£40m spent on Norfolk's 'doomed' Norwich Western Link road
New figures have revealed that Norfolk County Council has already spent almost £40m on the proposed Western Link, before a spade has even gone in the ground.
The amount includes fees on designers and engineers, as well as the purchase of land along the intended route, to the west of Norwich.
The council has disclosed the breakdown of costs days after County Hall announced it was winding down work on the scheme, because the Treasury has yet to decide if it will bankroll the bulk of the estimated £251m overall cost.
Opponents of the 3.9-mile road - who say it is environmentally and financially ruinous - say the figure shows the council is wasting money on the 'doomed' scheme and that it should be scrapped before more is spent.
But the council has insisted the project remains on track and the investment will pay off in the end, as the road will spur economic growth for the region.
In total, the council has spent £39.7m from its own coffers on the scheme since 2017.
The bulk of that money, some £36.2m, has gone on design, surveys and investigations connected to the road, which would link the A47 with the Norwich Northern Distributor Road.
A further £3.4m has gone on acquiring land.
Other money has been paid to utility companies ahead of work to divert water or gas pipes on the route.
Such work will now be paused after the council said it would "reduce levels of activity" on the scheme, because it is still waiting for the government to agree a business case for the scheme and fund 85pc of the costs.
The halt, to be ratified by the cabinet at a meeting on Monday (July 3), comes two years after the council submitted its initial outline business case asking for money from the government.
The case had to be amended in 2022 due to a route change and increased costs, triggered by the discovery of rare bats in the area.
Eastern Daily Press: The road's route was changed after confirmation of Barbastelle bats on its route
The road's route was changed after confirmation of Barbastelle bats on its route (Image: C. Packman)
With no sign of a decision from the government, critics believe the scheme will not happen - and have criticised the money spent so far.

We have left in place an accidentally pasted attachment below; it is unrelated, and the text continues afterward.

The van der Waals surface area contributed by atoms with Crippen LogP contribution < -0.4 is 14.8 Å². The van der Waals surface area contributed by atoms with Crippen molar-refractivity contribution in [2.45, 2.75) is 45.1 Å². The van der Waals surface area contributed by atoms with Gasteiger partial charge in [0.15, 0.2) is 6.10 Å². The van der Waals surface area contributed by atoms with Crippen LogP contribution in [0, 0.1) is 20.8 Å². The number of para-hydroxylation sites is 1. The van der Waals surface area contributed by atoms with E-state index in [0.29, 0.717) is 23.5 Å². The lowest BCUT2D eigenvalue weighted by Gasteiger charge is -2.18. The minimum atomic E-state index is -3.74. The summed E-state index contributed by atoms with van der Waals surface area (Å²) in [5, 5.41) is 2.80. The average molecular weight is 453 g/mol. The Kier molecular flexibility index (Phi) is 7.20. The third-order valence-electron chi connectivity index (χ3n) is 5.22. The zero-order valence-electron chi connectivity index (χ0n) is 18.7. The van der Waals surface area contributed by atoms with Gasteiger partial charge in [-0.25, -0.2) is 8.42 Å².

Eastern Daily Press: Labour group leader Steve Morphew
Labour group leader Steve Morphew (Image: Archant)
Steve Morphew, leader of the Labour group at County Hall, said the council should have thought of a Plan B long before this point.
He said: "It is an amazing amount of money to have spent, over an extended period of time, with nothing to show for it.
"In ordinary times, that is a staggering amount, but in the times we are now living in, you really have to wonder.
"It could have been spent on better things, such as upgrading existing roads and on public transport.
"And the absence of a Plan B means nothing is being done to stop the rat running which people to the west of the city are suffering with."
Brian Watkins, leader of the Liberal Democrat group, said: "It's a heck of a lot of money and this is now a millstone around the council's neck.
"It is time that the council should take a Plan B seriously, to give serious thought to how to help the people to the west of the city if this road is doomed."
Green county councillor Jamie Osborn, who branded the road as "disastrous", said: "It is unacceptable that the Conservatives are racking up bills of millions of pounds for a project that is increasingly unlikely ever to be built.
"People in Norfolk are desperate for better public transport and better maintenance on existing roads, but the Tories' blinkered obsession with the Western Link means these demands are being largely ignored."
The council says some £1.7m of its spending so far could be recouped by selling some land once the project is complete.
Graham Plant, Norfolk County Council cabinet member for highways, infrastructure and transport
Graham Plant, the council's cabinet member for highways, transport and infrastructure, said: "It wasn’t unreasonable to assume that we would have received a decision from central government on our outline business case before this point.
"However, we know that other local authorities are in a similar position in waiting for a decision from central government on their infrastructure projects, and as it stands there is no reason to think that we won’t receive this funding commitment.
“We have made good progress on the project over the last few months and in proposing to reduce activity now, we will be well-placed to finalise the planning application documents as and when we do receive approval for the business case from central government."